How to measure compressed air contaminants according to ISO 8573-1

By Patrick Dolz, Managing Director of CS Instruments on 17 October 2019

ISO 8573 is an internationally recognized standard that defines major contaminants in compressed air. The implementation of this standard supports accurate testing of the major contaminants in compressed air - particles, water, gas, microbiological and oil. But some of these methods require for the samples to be analysed at a laboratory. This will always come with time delays and will only give the customer an average snapshot over the measured time period and is not always practical.

 

So how do we measure these contaminants in day to day real life factory conditions?

 

ISO 8573 consists of the following parts,
under the general title Compressed air:

 

•  Part 1: Contaminants and purity classes

•  Part 2: Test methods for oil aerosol content

•  Part 3: Test methods for measurement of humidity

•  Part 4: Test methods for solid particle content

•  Part 5: Test methods for oil vapour and organic solvent content

•  Part 6: Test methods for gaseous contaminant content

•  Part 7: Test method for viable microbiological contaminant content

•  Part 8: Test methods for solid particle content by mass concentration

•  Part 9: Test methods for liquid water content

 

In this editorial we will focus on the inline methods to detect oil aerosols, humidity and particles (including microbiological contaminants) on a continuous basis.


Oil aerosol content:

Looking at ISO 8573-2, there are 3 test methods stipulated to measure oil aerosol content.

This next table has been taken out of the ISO 8573-2 standard document:

 

All these methods make use of a filter which captures the oil aerosols. This filter is then later analysed in a laboratory and only the average oil vapour content can be worked out over the time the measurement took place.

These methods are very accurate but are not practical for day to day testing.

For online measurements, which will give the user a continuous readout and also an indication of peak contamination conditions, modern methods like PID sensor technologies are being used. These sensors offer a permanent, highly precise oil vapour measurement by making use of the photo-ionic-detector method (PID).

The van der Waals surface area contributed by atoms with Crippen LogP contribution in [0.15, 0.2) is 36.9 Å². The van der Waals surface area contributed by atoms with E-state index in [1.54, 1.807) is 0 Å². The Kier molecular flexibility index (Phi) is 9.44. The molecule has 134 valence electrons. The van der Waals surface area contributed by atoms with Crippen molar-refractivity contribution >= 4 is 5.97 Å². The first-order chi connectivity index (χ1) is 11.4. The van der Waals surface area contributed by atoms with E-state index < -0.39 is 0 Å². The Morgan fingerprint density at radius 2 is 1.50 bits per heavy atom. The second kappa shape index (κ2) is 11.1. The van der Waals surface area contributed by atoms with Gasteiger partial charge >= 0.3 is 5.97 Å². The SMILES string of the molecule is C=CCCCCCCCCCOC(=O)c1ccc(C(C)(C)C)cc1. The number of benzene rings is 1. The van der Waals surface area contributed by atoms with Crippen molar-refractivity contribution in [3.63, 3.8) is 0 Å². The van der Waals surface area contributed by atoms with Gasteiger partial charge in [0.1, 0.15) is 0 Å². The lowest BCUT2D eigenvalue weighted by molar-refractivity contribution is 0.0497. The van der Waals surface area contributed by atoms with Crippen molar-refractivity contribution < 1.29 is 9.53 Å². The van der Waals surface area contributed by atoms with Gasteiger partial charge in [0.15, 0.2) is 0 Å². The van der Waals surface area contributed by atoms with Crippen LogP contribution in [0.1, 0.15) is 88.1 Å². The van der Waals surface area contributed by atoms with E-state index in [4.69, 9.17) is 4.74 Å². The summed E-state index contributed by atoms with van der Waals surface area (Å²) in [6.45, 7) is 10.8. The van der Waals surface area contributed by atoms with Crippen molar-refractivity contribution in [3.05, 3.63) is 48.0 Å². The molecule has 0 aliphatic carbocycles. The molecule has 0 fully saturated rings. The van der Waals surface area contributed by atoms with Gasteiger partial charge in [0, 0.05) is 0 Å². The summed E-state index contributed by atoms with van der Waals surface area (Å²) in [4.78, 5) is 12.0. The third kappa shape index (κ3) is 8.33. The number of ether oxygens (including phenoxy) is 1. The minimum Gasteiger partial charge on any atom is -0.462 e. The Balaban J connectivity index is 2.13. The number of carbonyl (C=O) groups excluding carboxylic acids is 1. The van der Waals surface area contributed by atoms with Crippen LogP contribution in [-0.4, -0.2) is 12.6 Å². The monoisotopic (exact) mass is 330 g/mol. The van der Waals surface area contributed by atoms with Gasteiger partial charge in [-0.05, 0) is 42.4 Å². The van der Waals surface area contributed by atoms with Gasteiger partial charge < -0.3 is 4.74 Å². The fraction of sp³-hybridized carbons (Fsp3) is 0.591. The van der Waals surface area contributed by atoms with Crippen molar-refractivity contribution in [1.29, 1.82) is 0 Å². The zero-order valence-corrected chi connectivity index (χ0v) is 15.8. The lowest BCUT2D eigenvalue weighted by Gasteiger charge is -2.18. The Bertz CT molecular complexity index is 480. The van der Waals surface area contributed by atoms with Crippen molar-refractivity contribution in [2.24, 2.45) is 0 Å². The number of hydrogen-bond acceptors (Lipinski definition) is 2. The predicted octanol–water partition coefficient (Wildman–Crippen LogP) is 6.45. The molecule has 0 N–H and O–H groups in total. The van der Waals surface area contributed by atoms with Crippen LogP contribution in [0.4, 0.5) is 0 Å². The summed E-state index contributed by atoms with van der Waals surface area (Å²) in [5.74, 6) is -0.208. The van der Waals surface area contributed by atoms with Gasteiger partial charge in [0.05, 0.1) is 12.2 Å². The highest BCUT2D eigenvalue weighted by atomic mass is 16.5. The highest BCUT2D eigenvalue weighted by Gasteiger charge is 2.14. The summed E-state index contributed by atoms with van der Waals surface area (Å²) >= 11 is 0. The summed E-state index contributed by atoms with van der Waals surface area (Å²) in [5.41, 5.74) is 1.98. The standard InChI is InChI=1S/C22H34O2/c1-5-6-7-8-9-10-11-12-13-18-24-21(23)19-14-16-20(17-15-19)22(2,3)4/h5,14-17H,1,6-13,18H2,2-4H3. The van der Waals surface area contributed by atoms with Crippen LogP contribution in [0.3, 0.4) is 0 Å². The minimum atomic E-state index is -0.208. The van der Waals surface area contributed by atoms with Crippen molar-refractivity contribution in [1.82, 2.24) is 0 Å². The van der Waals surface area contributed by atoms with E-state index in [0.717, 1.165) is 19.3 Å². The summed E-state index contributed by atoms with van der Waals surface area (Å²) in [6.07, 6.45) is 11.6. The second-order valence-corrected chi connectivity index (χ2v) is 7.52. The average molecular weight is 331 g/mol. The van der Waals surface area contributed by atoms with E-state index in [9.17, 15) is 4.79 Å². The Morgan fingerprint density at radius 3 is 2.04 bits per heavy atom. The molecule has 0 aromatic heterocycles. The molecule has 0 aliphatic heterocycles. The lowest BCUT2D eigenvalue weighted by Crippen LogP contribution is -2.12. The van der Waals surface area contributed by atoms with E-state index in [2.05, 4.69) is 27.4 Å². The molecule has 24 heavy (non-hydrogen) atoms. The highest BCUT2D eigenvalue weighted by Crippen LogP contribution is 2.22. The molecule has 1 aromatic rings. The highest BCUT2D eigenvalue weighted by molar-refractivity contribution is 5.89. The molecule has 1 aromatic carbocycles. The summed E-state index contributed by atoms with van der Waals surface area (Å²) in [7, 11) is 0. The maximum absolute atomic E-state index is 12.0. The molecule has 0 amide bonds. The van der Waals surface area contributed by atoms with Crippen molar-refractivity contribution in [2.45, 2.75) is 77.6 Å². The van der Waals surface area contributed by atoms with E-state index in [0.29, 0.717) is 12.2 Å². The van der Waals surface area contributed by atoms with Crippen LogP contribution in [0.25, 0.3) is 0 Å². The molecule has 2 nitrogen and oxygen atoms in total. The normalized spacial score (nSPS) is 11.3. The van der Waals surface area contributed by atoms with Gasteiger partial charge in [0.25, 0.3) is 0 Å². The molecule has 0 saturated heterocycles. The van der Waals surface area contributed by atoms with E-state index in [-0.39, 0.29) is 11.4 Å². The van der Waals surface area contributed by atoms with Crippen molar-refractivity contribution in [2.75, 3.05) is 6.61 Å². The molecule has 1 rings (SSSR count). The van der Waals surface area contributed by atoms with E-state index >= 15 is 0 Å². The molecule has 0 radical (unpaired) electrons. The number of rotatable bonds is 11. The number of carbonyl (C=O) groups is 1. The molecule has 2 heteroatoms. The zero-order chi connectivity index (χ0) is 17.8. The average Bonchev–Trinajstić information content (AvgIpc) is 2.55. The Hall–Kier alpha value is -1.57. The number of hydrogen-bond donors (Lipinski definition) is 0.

The sensors can easily get connected to the compressed air system through a ball valve or quick coupler and analyse the air on a continuous base. Long term stability can be insured by making use of a catalytic converter in order to burn off all hydrocarbons present in the air, hence making the air ideal to use for period zero calibrations while running.

The readouts are continuous and can be recorded as well as trigger alarms if limit values are breached.

 

Test methods for measurement of humidity:

ISO 8573-3 looks at test methods for the measurement of humidity.

This next table has been taken out of the ISO 8573-3 standard document:

 

 

The spectroscopic and condensation methods are very accurate but also very expensive to use as continuous measuring solutions. The chemical and psychrometers are spot checks which can’t be used for continuous measurements. The most commonly used method to measure humidity levels and dew point temperatures are the electrical method. The most commonly used sensors in this category are sensors based on capacitance. This is due to the fact that these sensors offer the greatest measuring range with very good accuracies and repeatabilities. These sensors can also easily be installed through a ball valve or a quick coupler and give continuous measurements which can be recorded and/ or used to trigger alarms if limit values are breached.


 

Particle content:

ISO 8573-4 looks at test methods for solid particle content.

This next table has been taken out of the ISO 8573-4 standard document:

 

 

The most commonly used test method for measurement of solid particle content by counting is by using laser particle counters. The sensors can easily get connected to the compressed air system through a ball valve or quick coupler and analyse the air on a continuous base. Accuracy is influenced by the size of the laser diode and its optics in use as well as the flow rate through the instrument. The greater the air volume that can be analysed at a particular time the higher the achieved accuracy. Some laser particle counters only measure down to a particle size of 0.3µm (microns). This is not adequate for the food industry as particle sizes down to 0.1µm need to be detected in order to be able to determine the ISO 8573 classes.


All of the covered measuring methods are very accurate and ideally suited for continuous measurements to make sure that the used compressed air meets all the requirements for contact and indirect contact applications. Usually these sensors have a recommended re-calibration cycle of 12months.

 

About the Author
Patrick Dolz, the Managing Director of CS Instruments
Cobtact him at: https://www.cs-instruments.com/za/


Related Articles

Webinar | How safe is your compressed air - we asked the experts

By 0 on 13 August 2019

Linda Jackson chatted with Patrick Dolz, the Managing Director of CS Instruments about the hazards associated with compressed air and how you can ensure you are protected. This offers good insights for the maintenance managers....

Compressed Air Quality Requirements in the Food Industry

By on 15 July 2019

Compressed air very often is missed as a potential source of contamination because it is only seen as a utility. To be fully compliant with food legislation, the compressed air system must be included as part of the HACCP analysis......